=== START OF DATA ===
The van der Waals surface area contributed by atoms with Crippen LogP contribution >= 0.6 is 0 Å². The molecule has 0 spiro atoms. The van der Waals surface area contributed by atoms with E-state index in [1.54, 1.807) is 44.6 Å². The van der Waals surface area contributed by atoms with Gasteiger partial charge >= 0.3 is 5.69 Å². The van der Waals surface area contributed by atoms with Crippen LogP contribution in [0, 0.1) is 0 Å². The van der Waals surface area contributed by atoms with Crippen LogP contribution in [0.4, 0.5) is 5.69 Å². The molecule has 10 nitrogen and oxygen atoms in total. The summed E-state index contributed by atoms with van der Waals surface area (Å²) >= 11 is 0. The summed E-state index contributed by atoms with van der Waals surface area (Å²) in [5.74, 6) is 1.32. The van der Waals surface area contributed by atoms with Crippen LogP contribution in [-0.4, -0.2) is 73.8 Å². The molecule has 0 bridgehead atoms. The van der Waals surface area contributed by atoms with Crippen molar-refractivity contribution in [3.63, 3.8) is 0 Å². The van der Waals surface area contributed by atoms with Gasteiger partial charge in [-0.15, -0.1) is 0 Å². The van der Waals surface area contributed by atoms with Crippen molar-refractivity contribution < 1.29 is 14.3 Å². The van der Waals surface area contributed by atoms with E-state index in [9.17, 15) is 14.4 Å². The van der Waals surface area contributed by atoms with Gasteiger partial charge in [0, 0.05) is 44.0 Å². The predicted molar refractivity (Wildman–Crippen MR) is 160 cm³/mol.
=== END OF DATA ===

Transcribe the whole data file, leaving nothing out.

The van der Waals surface area contributed by atoms with Crippen LogP contribution >= 0.6 is 0 Å². The molecule has 0 spiro atoms. The van der Waals surface area contributed by atoms with E-state index in [1.54, 1.807) is 44.6 Å². The van der Waals surface area contributed by atoms with Gasteiger partial charge >= 0.3 is 5.69 Å². The van der Waals surface area contributed by atoms with Crippen LogP contribution in [0, 0.1) is 0 Å². The van der Waals surface area contributed by atoms with Crippen LogP contribution in [0.4, 0.5) is 5.69 Å². The molecule has 10 nitrogen and oxygen atoms in total. The summed E-state index contributed by atoms with van der Waals surface area (Å²) >= 11 is 0. The summed E-state index contributed by atoms with van der Waals surface area (Å²) in [5.74, 6) is 1.32. The van der Waals surface area contributed by atoms with Crippen LogP contribution in [-0.4, -0.2) is 73.8 Å². The molecule has 0 bridgehead atoms. The van der Waals surface area contributed by atoms with Crippen molar-refractivity contribution in [3.63, 3.8) is 0 Å². The van der Waals surface area contributed by atoms with Gasteiger partial charge in [-0.15, -0.1) is 0 Å². The van der Waals surface area contributed by atoms with Crippen molar-refractivity contribution < 1.29 is 14.3 Å². The van der Waals surface area contributed by atoms with E-state index in [9.17, 15) is 14.4 Å². The van der Waals surface area contributed by atoms with Gasteiger partial charge in [0, 0.05) is 44.0 Å². The predicted molar refractivity (Wildman–Crippen MR) is 160 cm³/mol.